If you bet that Nik Antropov and Kyle Wellwood would be two of the team’s top-3 scorers after 15 games, you’re special. In fact, if you told someone that before the season started, you would have been heckled. Most people had Kane, Ladd, Little, Wheeler, and even Scheifele ahead of those two. But with 11 and 10 points respectively, these leafs castaways have been very impressive. Antropov has great size and hands and is very effective down low and in front of the net. He was a great complement to Alex Burmistrov’s quick, darting style of play before getting hurt. And Wellwood is a crafty player with soft hands and great vision who helps create a lot of offence whenever he’s on the ice.

Their success is interesting because it’s in stark contrast to the story of Ladd, Little, and Wheeler. Each of them had the good fortune of flying under the radar – no one had high expectations for these players. And with the pressure off, each of them got off to a great start: Antropov scored the first goal in new Jets history, and Wellwood scored 8 seconds into the Jets’ eventual 1st win against Pittsburgh. Their play will be interesting to watch as the season goes on, as both have been criticized in the past for their inconsistency and lack of intensity.


Missing Toby

Tobias Enstrom is one of the league’s best offensive defencemen. Losing him will hurt the team everywhere, as his 25+ minutes per game are irreplaceable, but the place where it hurts most is on the powerplay. I’m not exactly sure how this happened, but one day Claude Noel got up and decided that Tim Stapleton was the right man for the job. And while I think Stapleton has done an admirable job and earned all the minutes he’s gotten this year, his place on the 1st powerplay unit is conspicuous – or “marked by a noticeable violation of good taste”. While Johnny Oduya has had his struggles this season, he’s a better choice to help the powerplay, as he once ran powerplay’s in New Jersey (had two seasons of just under 30 points), while Stapleton – a 29-year-old career minor leaguer, has just 13 career NHL points.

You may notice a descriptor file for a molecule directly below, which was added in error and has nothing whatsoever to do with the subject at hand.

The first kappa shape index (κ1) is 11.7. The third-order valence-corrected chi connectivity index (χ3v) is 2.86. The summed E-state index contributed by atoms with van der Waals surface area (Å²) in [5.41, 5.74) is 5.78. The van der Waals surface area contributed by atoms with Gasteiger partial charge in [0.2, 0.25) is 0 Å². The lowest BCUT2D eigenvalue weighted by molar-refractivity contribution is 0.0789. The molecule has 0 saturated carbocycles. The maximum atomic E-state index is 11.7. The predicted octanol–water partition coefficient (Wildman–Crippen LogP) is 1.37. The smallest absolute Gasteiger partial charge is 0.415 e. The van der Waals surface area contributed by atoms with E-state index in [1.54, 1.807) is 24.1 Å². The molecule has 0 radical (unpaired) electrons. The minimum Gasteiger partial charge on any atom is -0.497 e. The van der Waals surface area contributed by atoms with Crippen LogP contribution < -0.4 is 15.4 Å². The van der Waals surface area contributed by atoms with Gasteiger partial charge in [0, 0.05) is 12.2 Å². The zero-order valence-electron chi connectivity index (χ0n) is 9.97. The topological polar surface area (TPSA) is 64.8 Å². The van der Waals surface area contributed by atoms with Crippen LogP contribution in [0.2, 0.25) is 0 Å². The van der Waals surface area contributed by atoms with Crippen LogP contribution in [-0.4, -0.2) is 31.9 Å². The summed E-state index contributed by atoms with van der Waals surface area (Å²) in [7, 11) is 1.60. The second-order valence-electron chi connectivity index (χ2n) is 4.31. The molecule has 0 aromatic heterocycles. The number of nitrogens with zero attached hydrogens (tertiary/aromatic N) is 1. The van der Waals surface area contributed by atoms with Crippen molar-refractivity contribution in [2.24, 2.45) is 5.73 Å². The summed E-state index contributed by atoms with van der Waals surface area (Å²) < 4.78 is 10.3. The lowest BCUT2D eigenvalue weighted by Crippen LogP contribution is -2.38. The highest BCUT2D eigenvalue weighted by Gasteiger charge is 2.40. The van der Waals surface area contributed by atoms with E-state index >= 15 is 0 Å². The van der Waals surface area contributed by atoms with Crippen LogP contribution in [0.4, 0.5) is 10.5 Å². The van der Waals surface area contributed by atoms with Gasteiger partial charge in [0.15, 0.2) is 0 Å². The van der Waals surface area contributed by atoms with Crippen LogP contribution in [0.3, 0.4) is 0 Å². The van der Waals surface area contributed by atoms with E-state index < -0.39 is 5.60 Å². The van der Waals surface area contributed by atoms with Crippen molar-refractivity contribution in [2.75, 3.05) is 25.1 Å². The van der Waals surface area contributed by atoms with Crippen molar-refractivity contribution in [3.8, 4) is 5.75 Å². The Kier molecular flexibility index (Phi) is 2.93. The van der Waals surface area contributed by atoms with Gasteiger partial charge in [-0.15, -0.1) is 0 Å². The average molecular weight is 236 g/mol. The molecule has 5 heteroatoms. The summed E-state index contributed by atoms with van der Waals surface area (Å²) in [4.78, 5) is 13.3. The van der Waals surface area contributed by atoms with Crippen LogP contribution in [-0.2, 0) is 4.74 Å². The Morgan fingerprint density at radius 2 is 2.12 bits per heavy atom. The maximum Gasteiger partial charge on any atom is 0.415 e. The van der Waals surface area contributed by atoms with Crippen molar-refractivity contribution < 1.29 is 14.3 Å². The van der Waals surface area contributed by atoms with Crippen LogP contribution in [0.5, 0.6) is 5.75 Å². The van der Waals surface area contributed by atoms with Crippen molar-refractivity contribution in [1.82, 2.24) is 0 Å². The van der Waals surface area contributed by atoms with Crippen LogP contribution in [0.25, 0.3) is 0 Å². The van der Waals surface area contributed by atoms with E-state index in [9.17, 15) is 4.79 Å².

Pavel Burmistrov

By this point, I think we all agree that Alexander Burmistrov is a phenomenally talented player. At 20 years of age, he’s quick, dynamic, and creative. He’s a fan favourite, and has people moving to the edge of their seats every time he touches the puck. His calling cards are tremendous puck-handling and agility, which would be second-to-none, if not for one exception: fellow Russian Pavel Datsyuk.

See: Datsyuk plays keep-a-way

It’s an all-too common trend to compare young players to older peers from their home country. Swedish scouts for instance, occasionally refer to prolific young defencemen as ‘the next Lidstrom’ despite few real similarities. (Victor Hedman and Adam Larsson have both suffered this comparison). Czech winger Michael Frolik was a phenom at age 16, and was naturally compared to Jaromir Jagr. And Swedish centre Nicklas Backstrom was called a less physical version of Peter Forsberg. (That one is actually not too bad). So you might think it’s simply convenient to compare Burmistrov to Datsyuk based on their cultural heritage. But that isn’t the case.

In relation to playing style, Burmistrov and Datsyuk have many similar traits. Each seems to control the puck as if it’s attached by some magnetic force. Each of them makes plays in traffic and at high speed. Each of them is more playmaker than passer, though Datsyuk is a better finisher at this point. And though Burmistrov’s defensive game is nowhere near Datsyuk’s yet, he does compete hard in the defensive end, which is impressive for a young skilled forward, and particularly uncommon from a Russian forward. Obviously Burmistrov has a long road ahead if he hopes to achieve that level – Pavel Valerievich Datsyuk is not only the world’s most dangerous guy one-on-one, but the best two-way player in the league, as evidenced by three straight Selke trophies from 2008-2010. But the raw talent is there if he can stay focused and work as hard as Datsyuk evidently has to get to this point.